Big Tobacco vs Australia’s Plain Packaging


By Professor Tania Voon, University of Melbourne

11 Sep 2018

Professor Tania Voon

Australia was the first country in the world to mandate plain tobacco packaging and, despite ongoing litigation, the tobacco industry’s fears are being realised as others follow suit

Australia’s starkly ‘plain’ tobacco packages are now a familiar sight. Since December 2012, all tobacco products sold in Australia have been sold in plain packaging – free of promotional colours and logos, but with large and confronting health warnings.

The explicit objectives of the legislation are to ‘improve public health’ and to give effect to Australia’s obligations as a party to the WHO Framework Convention on Tobacco Control (FCTC).

Although the Australian scheme is intended to have a significant effect over decades, early evidence suggests that it has already been effective in reducing the appeal of smoking.

Australia as a Tobacco Industry target

Unsurprisingly, the tobacco industry has responded aggressively, bringing and supporting a range of local and international legal actions, the latest of which continue at the World Trade Organization (WTO).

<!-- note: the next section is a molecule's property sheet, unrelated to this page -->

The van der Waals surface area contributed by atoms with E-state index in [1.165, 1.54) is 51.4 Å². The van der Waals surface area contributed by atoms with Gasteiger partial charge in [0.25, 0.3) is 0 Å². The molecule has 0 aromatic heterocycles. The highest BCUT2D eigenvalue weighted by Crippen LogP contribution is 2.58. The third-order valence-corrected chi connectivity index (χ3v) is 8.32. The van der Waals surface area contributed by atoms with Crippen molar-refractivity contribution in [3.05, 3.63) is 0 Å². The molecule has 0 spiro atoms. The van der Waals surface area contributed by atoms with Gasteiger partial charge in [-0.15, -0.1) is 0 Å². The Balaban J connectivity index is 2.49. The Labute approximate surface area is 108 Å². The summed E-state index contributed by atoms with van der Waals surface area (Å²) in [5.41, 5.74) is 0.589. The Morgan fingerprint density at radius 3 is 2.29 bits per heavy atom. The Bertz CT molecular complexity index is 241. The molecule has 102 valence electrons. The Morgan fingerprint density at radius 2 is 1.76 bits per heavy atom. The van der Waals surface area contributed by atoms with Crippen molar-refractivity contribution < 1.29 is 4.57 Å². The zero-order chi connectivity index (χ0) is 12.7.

But with a population of only 25 million and a smoking rate that has halved since 1995 to just 13 per cent, Australia’s market was never Big Tobacco’s real target. Leaked industry documents confirm that, by launching multiple claims, the industry aimed to hinder the implementation of the Australian laws and discourage other countries from adopting similar laws.

The industry’s objections to plain packaging date back to before Australia announced its intention to pursue plain packaging in 2010, creating many years of expensive litigation.

The constitutional claim: no unjust acquisition of property

The legal fights began in the High Court of Australia – Australia’s highest court – where several tobacco companies unsuccessfully argued that tobacco plain packaging constituted an ‘acquisition of property’, requiring compensation under section 51(xxxi) of the Australian Constitution.

In 2012, the Court held for Australia by a 6:1 majority, ordering the plaintiffs to pay Australia’s costs.

The investment claim: abuse of rights